- Three premature ventricular grouped together is termed a “run of PVCs” in general, runs lasting longer than three beats with an increased heart rate are referred to as ventricular tachycardia
- Accelerated idioventricular rhythm
- Monomorphic ventricular tachycardia
- Polymorphic ventricular tachycardia
- Ventricular fibrillation
- Torsades de pointes
- Arrhythmogenic right ventricular dysplasia
- Re-entry ventricular arrhythmia
These are also known as AV blocks because the vast majority of them arise from pathology at the atrioventricular node. They are the most common causes of bradycardia:
- First-degree heart block – which manifests as PR prolongation
- Second-degree heart block – Type 1 Second degree heart block, also known as Mobitz I or Wenckebach. Type 2 Second degree heart block, also known as Mobitz II
- Third-degree heart block – also known as complete heart block.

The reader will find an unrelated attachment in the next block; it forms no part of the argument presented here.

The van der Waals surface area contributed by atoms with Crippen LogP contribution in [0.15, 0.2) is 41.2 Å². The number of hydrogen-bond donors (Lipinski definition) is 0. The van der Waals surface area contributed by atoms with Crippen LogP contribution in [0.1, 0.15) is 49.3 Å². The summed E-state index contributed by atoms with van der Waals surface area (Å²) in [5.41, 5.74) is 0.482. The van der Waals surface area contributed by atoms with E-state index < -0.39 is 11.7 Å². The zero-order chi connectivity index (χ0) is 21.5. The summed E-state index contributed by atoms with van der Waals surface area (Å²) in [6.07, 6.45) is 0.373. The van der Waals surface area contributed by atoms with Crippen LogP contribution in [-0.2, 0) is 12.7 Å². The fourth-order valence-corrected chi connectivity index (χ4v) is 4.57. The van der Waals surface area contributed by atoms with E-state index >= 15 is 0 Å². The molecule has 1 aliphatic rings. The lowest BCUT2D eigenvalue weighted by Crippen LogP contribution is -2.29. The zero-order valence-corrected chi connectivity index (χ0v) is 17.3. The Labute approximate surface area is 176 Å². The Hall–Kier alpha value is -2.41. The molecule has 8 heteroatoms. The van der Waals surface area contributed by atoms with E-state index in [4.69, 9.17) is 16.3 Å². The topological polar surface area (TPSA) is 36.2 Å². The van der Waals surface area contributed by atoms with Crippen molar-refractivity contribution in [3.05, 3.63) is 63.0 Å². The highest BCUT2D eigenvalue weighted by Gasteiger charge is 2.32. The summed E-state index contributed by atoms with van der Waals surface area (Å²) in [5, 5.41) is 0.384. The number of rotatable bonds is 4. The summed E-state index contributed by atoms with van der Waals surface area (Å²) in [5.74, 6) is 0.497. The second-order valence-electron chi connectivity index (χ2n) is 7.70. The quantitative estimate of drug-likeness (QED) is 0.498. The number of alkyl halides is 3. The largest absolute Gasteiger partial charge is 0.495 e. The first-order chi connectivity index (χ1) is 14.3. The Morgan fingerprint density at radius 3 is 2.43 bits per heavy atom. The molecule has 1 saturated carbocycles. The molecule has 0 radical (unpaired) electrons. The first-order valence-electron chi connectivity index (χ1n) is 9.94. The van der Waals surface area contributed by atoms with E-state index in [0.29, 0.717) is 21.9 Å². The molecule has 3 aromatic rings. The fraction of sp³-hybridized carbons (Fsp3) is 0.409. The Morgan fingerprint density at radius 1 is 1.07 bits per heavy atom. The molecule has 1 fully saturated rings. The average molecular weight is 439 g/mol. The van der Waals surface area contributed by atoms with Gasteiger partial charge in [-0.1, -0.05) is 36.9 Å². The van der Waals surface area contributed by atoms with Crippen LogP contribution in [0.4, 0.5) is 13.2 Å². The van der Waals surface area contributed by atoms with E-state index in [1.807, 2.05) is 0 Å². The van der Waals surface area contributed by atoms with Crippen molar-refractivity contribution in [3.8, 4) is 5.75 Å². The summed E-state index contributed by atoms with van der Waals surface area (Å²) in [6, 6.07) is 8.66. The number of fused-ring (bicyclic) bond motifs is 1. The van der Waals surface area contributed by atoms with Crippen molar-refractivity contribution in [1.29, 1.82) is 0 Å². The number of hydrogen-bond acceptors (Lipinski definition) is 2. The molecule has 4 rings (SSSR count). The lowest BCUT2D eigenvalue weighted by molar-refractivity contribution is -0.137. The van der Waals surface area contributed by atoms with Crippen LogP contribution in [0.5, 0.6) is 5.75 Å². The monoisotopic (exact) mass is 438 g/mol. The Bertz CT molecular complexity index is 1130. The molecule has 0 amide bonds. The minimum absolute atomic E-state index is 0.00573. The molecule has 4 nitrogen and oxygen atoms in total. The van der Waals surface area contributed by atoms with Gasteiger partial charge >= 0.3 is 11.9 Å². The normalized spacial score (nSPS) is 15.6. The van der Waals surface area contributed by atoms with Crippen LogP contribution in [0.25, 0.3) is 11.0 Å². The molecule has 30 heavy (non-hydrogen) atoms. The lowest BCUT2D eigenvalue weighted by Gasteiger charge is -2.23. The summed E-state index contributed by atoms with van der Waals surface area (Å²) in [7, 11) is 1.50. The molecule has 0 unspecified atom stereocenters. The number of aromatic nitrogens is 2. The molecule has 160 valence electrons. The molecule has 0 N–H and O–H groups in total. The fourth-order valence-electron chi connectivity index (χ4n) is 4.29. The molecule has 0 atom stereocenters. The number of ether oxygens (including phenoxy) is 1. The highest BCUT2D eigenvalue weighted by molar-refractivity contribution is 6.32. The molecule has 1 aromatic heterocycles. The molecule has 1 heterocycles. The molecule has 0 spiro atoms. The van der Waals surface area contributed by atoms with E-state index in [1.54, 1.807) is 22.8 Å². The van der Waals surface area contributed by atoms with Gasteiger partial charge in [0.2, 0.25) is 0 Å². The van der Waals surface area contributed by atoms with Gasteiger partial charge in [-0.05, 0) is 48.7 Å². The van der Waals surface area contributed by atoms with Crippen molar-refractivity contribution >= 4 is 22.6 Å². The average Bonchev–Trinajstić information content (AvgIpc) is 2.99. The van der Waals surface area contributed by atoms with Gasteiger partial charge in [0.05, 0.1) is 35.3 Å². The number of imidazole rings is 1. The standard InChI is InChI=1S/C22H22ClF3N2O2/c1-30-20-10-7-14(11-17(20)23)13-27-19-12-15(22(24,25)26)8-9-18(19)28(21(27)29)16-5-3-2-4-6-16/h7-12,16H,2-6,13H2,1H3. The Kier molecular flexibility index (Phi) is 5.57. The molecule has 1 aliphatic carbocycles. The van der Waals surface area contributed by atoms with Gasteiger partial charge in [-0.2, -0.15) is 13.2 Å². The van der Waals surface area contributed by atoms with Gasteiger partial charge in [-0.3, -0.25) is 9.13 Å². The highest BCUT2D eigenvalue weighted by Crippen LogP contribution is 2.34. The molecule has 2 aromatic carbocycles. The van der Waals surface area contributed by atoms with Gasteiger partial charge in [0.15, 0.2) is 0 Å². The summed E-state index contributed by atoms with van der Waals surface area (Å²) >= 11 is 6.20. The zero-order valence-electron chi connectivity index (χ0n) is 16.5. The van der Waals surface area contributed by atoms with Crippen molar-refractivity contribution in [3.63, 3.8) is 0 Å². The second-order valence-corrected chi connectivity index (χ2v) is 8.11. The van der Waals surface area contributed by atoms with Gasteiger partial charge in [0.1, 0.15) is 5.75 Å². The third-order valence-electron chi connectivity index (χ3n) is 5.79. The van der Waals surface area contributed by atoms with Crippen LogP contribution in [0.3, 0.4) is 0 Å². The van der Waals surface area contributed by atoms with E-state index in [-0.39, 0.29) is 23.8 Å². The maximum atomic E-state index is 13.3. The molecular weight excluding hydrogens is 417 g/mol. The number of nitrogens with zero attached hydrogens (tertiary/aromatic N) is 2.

First, the second and third-degree block also can occur at the level of the sinoatrial junction. This is referred to as sinoatrial block typically manifesting with various degrees and patterns of sinus bradycardia.
The American Heart Association and American College of Cardiology further classified AF as follows:[rx]
- Paroxysmal AF – intermittent in nature, terminating spontaneously or within 7 days of treatment
- Persistent AF – Failure to terminate in 7 days
- Long-lasting AF – AF lasting for more than 12 months
- Permanent AF – Persistent AF where rhythm strategy is no longer pursued
Other Types of AF
- Lone AF – Lone AF is used to describe patients younger than 60 years with no other concomitant heart disease and structurally normal heart on an echocardiogram.